Home' RTCA Documents for Review : DO-230H FRAC Contents 43
©2017 RTCA, Inc.
Vascular Pattern Recognition uses near-infrared light to reflect or transmit images of blood
vessels of a hand or finger for personal recognition. Different vendors use different parts of the
hand, palms, or fingers, but rely on a similar methodology.
It is important to note that there is no one best biometric modality. Each modality has its own characteristics,
and it is the specific application environment and system requirements that determine which biometric
technologies are most appropriate to implement. Given that there are many uses of biometrics; it can be a
challenge for first time users to know how to begin their search for the biometric modality that best meets
their needs. The first step in the process is to determine if biometrics is a security feature that airport
operators wish to implement. Once a decision is made to implement biometrics, the next step is to assess
which biometric best meets the operational requirements. Following are some of the desirable
characteristics of a biometric that should be considered:
Maturity - Some biometric modalities, such as fingerprint, have been in use for many decades
and there is a wealth of information on every aspect of its use. Other modalities, like vascular
recognition, are comparatively new and there is consequently less information upon which to
base a selection decision. As a general rule, a biometric modality that has demonstrated
operational success long enough to be considered “mature” deserves serious consideration.
Accuracy - A key performance consideration is the ability of the biometric modality to acquire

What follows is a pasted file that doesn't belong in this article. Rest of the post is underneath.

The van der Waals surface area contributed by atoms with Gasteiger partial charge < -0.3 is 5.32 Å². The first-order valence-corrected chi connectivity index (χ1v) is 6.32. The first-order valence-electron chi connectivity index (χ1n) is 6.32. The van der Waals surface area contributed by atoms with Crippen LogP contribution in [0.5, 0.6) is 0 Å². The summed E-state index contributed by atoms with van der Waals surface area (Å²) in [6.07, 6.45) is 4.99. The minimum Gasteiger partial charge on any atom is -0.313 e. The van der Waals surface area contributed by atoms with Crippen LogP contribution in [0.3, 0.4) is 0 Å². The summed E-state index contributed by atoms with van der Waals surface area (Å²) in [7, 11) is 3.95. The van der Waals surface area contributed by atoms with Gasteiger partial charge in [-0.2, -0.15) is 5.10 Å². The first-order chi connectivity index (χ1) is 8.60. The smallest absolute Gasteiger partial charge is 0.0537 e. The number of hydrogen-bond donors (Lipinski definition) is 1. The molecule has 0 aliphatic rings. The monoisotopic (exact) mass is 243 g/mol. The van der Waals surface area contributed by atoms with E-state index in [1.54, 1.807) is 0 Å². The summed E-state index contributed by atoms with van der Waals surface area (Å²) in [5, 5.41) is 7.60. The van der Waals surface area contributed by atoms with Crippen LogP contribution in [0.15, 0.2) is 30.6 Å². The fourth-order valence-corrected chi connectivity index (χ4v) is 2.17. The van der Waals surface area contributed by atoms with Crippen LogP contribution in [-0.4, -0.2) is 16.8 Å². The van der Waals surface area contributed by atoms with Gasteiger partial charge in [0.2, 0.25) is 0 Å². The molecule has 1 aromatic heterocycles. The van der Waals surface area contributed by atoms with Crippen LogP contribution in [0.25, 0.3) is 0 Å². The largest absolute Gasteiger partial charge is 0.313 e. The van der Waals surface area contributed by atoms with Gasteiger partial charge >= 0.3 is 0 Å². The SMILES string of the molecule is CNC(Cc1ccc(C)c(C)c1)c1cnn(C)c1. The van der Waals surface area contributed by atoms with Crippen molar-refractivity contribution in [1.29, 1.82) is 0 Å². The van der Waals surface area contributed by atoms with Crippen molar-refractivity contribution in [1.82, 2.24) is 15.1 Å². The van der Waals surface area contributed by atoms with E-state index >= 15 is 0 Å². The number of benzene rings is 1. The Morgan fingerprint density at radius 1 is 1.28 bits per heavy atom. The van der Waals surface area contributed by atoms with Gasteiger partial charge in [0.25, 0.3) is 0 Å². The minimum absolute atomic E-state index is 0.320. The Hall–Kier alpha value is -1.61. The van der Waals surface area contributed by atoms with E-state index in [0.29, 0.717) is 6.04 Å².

and match a biometric sample at a level of accuracy that meets the requirements of the intended
application. Accuracy will generally be expressed as several related measures including
Failure-to-Enroll Rate (FTE), False-Rejection-Rate (FRR), False-Acceptance-Rate (FAR), and
Failure-to-Acquire Rate (FTA). Accuracy is not just a function of the robustness of the
vendor’s feature extraction and matching algorithm. Accuracy can be negatively impacted by
poor sample quality, environmental effects, improper user interaction with the sensor, and
other external factors.
Uniqueness - While a biometric characteristic may have recurring similarities between
different persons; there should be sufficient uniqueness for the matching algorithm to
discriminate between all individuals in a given population. This is particularly critical for
applications that search an entire database to determine a match (one -to-many matching) and
less critical for verification applications that match a biometric sample against a single known
record (one-to-one matching). Some biometric modalities, such as hand geometry, may not
produce sufficient uniqueness to support a one-to-many matching application but will perform
well in most one-to-one matching applications. Generally speaking, the best biometric
modalities are those that exhibit a high level of uniqueness. Fingerprint and iris are considered
highly unique biometrics.
Collectability - A good biometric is one that is easy to collect and measure for both enrollment
and for subsequent use in transactions, such as access entry. If a biometric sensor is unable to
consistently collect a biometric sample of sufficient quality from the user population, the
overall performance will be adversely affected. This can result in a high Failure- to-Enroll Rate
and/or high Failure-to-Acquire Rate.
Universality - The best biometric modalities use characteristics that all persons in the user
population possess. While there can be injuries, disabilities or other circumstances that result
in a person not being able to present a specific biometric characteristic, such exceptions should
be minimal and manageable for the airport operator.
Durability - A biometric device, such as a door reader, should be evaluated for its durability
in relation to the intended application and environment where it will be used. For example,
devices that will be directly exposed to outdoor weather effects should be independently
certified for such environments. While most manufacturers provide a meantime-between-
failure (MTBF) rate for their products, it is always best to consult with other airport operators
Links Archive Navigation Previous Page Next Page